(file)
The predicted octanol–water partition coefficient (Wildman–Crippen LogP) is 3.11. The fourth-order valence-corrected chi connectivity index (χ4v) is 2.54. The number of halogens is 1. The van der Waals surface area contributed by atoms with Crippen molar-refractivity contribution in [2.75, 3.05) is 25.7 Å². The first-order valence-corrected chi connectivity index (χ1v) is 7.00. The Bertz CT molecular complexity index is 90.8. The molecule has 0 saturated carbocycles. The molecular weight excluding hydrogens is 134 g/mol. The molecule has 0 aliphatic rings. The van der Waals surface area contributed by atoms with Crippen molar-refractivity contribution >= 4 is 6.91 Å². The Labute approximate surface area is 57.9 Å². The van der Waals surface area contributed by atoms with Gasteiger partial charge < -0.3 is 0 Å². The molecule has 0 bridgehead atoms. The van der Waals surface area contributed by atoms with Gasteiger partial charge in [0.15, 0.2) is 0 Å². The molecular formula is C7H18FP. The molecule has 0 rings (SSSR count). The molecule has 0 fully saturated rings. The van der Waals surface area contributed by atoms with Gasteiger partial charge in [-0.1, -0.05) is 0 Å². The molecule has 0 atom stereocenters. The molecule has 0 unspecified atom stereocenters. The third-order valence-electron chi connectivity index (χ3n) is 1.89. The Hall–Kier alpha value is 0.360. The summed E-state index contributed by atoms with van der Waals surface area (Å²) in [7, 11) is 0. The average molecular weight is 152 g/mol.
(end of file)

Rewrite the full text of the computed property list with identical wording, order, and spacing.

The predicted octanol–water partition coefficient (Wildman–Crippen LogP) is 3.11. The fourth-order valence-corrected chi connectivity index (χ4v) is 2.54. The number of halogens is 1. The van der Waals surface area contributed by atoms with Crippen molar-refractivity contribution in [2.75, 3.05) is 25.7 Å². The first-order valence-corrected chi connectivity index (χ1v) is 7.00. The Bertz CT molecular complexity index is 90.8. The molecule has 0 saturated carbocycles. The molecular weight excluding hydrogens is 134 g/mol. The molecule has 0 aliphatic rings. The van der Waals surface area contributed by atoms with Crippen molar-refractivity contribution >= 4 is 6.91 Å². The Labute approximate surface area is 57.9 Å². The van der Waals surface area contributed by atoms with Gasteiger partial charge < -0.3 is 0 Å². The molecule has 0 bridgehead atoms. The van der Waals surface area contributed by atoms with Gasteiger partial charge in [0.15, 0.2) is 0 Å². The molecular formula is C7H18FP. The molecule has 0 rings (SSSR count). The molecule has 0 fully saturated rings. The van der Waals surface area contributed by atoms with Gasteiger partial charge in [-0.1, -0.05) is 0 Å². The molecule has 0 atom stereocenters. The molecule has 0 unspecified atom stereocenters. The third-order valence-electron chi connectivity index (χ3n) is 1.89. The Hall–Kier alpha value is 0.360. The summed E-state index contributed by atoms with van der Waals surface area (Å²) in [7, 11) is 0. The average molecular weight is 152 g/mol.